It is perhaps a beneficial that the ancient people often built their most prized place on hilltops, ridges, and in the mountains, for if it were otherwise they probably would have joined the rubble that extends deep beneath many modern cities hundreds of years ago. Our building ethos have changed, as relatively few populations in this world fear marauding bands and the airplane has rendered hilltop fortifications a mute point — we now build in the valleys, the lowlands. As thus, we tend leave the hills be when we can, and many archaeology sites have been preserved through this neglect.
Monte Alban in Oaxaca is one of these. The city was set up and built on a lone standing mountain ridge jetting up from a spacious valley below. It is one of the oldest archaeology sites in Mesoamerica, dating back to 500 BC.
Inhabited for around 1,000 years, the city served as a base from which an expansionist polity extended its reign out through what is now the state of Oaxaca. One one of the prime structures in the center of the site are petroglyphs which depict the conquering of various other city states in the region. When the Zapotecs at Monte Alban would win another city, a portrait of their ruler would be carved upside down upon the victory wall.
The ridge top city of Monte Alban was said to have been a ceremonial and civic site. The only people who are said to have really inhabited the mountain top dwelling were the nobles, the scientists, and the priests. Everyone but the elite had to live downhill.
Photos of Monte Alban
What the visitor sees at Monte Alban are mostly reconstructions done under the coordination of archaeology and architecture teams subsequent to and even during excavation. The photo above shows a structure where only one side has been restored. What is evident on the left side is what all of the structures once looked like at Monte Alban — big piles of soil, vegetation, and stones.
While working as an archaeologist at Copan in 2008, I was able to observe how this restoration process occurs. In point, a block of stone is lifted out of an area, it is cleaned, its proper location is delineated, and it is set back in with mortar. Like this, entire structures come back to life as they are uncovered and repossessed from the ages.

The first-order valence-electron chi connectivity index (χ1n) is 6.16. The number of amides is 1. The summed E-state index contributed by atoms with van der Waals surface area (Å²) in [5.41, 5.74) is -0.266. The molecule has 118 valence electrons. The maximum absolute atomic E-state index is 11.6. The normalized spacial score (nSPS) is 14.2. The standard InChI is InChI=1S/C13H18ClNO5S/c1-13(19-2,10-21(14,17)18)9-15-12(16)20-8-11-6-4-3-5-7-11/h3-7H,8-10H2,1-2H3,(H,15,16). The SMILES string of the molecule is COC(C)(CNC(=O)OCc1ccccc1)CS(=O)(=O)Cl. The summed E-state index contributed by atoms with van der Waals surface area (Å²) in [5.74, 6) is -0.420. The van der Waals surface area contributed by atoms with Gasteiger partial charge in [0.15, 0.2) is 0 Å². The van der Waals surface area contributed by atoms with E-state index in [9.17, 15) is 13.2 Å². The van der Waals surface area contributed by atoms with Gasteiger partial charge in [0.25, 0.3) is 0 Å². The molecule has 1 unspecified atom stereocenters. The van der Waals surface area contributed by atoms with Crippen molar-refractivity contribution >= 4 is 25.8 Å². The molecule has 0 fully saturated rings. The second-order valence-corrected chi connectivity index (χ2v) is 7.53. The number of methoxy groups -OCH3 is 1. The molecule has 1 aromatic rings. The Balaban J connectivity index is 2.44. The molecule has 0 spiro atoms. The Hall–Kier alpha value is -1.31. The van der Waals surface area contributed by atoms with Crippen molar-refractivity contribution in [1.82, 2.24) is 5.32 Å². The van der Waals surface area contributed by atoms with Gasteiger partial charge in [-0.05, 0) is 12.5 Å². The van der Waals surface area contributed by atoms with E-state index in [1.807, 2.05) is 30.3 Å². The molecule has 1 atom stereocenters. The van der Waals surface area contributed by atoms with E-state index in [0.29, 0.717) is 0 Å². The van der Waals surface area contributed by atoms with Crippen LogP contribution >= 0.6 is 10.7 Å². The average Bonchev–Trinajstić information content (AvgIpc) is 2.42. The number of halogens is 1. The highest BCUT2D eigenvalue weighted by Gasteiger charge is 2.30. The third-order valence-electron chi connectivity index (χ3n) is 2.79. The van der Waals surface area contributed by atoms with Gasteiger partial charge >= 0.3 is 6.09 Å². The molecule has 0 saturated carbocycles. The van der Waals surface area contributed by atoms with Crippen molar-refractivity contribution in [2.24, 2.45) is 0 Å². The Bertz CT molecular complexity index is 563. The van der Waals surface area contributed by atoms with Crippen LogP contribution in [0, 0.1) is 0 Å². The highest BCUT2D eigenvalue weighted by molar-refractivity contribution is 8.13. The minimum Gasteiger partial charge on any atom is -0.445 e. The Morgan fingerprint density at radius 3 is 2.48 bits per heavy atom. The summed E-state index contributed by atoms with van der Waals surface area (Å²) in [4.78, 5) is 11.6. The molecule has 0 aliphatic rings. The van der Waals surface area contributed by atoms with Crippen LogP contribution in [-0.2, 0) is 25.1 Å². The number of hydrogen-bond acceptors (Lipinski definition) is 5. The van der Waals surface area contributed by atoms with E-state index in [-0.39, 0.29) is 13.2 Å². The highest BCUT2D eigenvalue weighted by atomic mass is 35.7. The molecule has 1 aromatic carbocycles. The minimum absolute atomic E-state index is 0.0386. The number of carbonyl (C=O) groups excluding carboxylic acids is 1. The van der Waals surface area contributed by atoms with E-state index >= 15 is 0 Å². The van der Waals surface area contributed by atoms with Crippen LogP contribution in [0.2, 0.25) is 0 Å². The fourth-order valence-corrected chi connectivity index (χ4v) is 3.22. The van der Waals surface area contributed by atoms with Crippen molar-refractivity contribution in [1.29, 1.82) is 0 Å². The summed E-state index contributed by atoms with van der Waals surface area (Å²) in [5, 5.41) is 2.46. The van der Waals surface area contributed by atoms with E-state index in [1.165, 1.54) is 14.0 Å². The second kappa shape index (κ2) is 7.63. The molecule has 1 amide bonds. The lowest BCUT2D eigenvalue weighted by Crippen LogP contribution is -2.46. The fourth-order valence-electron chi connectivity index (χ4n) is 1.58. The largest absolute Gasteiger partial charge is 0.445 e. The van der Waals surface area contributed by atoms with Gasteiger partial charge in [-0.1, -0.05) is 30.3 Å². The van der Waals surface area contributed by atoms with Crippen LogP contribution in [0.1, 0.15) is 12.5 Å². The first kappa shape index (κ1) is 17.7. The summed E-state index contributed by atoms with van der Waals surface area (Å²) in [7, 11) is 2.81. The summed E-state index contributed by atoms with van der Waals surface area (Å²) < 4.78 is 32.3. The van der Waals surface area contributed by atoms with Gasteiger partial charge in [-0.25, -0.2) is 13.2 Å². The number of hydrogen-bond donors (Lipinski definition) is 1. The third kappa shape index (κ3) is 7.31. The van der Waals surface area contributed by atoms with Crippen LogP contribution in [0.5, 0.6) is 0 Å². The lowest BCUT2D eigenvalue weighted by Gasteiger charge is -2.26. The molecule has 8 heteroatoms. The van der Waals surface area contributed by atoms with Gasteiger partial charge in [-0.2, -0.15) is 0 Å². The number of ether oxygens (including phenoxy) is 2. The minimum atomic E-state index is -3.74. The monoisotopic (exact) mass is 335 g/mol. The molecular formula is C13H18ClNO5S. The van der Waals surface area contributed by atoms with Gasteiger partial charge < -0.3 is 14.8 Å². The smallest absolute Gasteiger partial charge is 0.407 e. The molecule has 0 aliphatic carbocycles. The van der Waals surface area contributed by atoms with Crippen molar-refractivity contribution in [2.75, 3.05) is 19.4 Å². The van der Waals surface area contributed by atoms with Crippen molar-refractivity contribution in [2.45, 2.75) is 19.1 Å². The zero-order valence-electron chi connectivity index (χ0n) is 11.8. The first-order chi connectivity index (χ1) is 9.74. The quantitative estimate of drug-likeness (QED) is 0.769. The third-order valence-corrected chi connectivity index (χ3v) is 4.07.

This is a photo of my daughter, Petra, climbing up a rock face at Monte Alban on her own volition. Much of this site has been restored to the point that visitors can securely walk up many of the structures without doing them much damage. This makes for some pretty amazing places to sit and take in the views.
Comment directly on photos from Monte Alban by clicking on the thumbnails below.
About the Author: VBJ
I am the founder and editor of Vagabond Journey. I’ve been traveling the world since 1999, through 90 countries. I am the author of the book, Ghost Cities of China and have written for The Guardian, Forbes, Bloomberg, The Diplomat, the South China Morning Post, and other publications. VBJ has written 3657 posts on Vagabond Journey. Contact the author.
VBJ is currently in: Astoria, New York
January 24, 2011, 6:29 am
Wow! This really reminds me of Caral-Supe in Peru! Very beautiful.
January 24, 2011, 11:21 am
What are some of the other practical reasons for building on hills? I would think a few of these would be to avoid Malaria Mosquitos, ticks etc, floods, grass land fires, hot humid windless weather, etc. I would think some of these would be valid also today, but modern man often thinks he is above the natural law, teh natural order of things.
January 24, 2011, 3:27 pm
It’s amazing how much the landscape changes from the wet season to the dry season. I barely recognized the same site and the valley after all the grass has died. Here it is in the wet season.
January 25, 2011, 2:19 am
Wow! Cool comment!
- January 25, 2011, 2:19 am